Check out the comments from our original post here.
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- 72 bpm
- A-V Sequential Pacing
- Nil native cardiac activity
- Extreme Axis Deviation
- QRS - Prolonged (200-220 ms)
- Appropriate discordance ST segments / T waves
- Lead V3 not quite isoelectric but there appears to be some concordant ST depression
- This was non-dynamic with no history of chest pain
- Need correlation with old and serial ECG's
- Sgarbossa criteria do not apply to LV / CRT pacing only RV pacing with LBBB morphology
- Ventricular pacing consists of 2 spikes ~40ms apart
- Likely LV pacing followed by RV pacing
- Referred to as LV-RV Offset
- Negative QRS vector leads I, II, III, aVF, V4-6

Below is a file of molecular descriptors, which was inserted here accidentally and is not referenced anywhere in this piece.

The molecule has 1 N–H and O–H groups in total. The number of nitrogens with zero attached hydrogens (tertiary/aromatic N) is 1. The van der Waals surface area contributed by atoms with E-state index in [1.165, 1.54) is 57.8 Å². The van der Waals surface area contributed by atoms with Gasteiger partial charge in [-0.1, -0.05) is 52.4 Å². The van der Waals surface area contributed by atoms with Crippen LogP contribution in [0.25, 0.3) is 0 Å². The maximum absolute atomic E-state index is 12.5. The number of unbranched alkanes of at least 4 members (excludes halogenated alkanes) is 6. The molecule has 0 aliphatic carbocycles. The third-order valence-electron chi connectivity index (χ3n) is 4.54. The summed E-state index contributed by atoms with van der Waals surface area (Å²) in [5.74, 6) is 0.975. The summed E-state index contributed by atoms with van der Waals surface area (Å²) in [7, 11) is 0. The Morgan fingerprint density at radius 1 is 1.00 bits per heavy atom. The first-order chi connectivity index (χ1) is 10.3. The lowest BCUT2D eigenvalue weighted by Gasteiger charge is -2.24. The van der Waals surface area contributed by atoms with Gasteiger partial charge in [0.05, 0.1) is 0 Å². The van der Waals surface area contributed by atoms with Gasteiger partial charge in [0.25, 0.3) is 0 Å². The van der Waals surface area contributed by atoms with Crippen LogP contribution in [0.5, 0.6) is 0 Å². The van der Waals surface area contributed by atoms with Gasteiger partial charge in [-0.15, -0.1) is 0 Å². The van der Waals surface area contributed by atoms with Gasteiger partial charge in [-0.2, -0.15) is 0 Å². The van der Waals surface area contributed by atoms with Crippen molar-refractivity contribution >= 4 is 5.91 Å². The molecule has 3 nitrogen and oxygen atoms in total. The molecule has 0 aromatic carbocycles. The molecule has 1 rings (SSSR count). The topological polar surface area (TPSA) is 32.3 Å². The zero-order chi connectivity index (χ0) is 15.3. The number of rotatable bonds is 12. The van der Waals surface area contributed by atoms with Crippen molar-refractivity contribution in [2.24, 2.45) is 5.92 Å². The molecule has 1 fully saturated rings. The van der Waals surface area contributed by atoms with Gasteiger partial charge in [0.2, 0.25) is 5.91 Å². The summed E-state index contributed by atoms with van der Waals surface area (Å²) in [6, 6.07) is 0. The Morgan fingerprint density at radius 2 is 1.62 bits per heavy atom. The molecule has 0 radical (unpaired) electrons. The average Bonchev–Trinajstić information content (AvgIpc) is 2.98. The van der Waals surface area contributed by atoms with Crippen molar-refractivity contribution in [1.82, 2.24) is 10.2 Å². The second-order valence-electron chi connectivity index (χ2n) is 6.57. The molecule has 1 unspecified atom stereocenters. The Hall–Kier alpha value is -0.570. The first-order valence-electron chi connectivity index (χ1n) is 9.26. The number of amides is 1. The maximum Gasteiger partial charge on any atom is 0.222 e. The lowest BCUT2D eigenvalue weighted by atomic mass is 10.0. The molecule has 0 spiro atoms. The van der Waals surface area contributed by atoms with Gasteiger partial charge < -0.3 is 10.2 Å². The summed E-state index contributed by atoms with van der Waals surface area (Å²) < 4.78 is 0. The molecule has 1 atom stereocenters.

- Due to infero-apical lead positioning
- Wide tall R wave lead V1 & V2
- Predominant LV capture
- Notching within QRS complex
- Likely reflects significant myocardial scarring and injury as does QRS prolongation
- Bi-Ventricular Pacemaker / Cardiac Resynchronization Therapy (CRT)
What happened ?
The patient had worsening uraemia likely secondary to increasing diuretic dosing contributing to his anorexia with general de-conditioning due to chronic illness. He was admitted for medication review with the aim of symptomatic improvement.
We've had a couple of other ECG cases with CRT pacing that can be found here:
- ECG of the Week - 9th September 2014
- A very special ECG and our most viewed ECG case ever !
- ECG of the Week - 2nd June 2014
- A very similar ECG to the one we see here.
For more on Cardiac Resynchronization Therapy (CRT) check out the following resources:
- European Society of Cardiology 2013 Guidelines on Cardiac Resynchronization Therapy
- Medtronic Connect Portal - Manufacturers Information (Requires free sign-up)
- AHA Patient's Guide on CRT
Life in the Fast Lane
- Chan TC, Brady WJ, Harrigan RA, Ornato JP, Rosen P. ECG in Emergency Medicine and Acute Care. Elsevier Mosby 2005.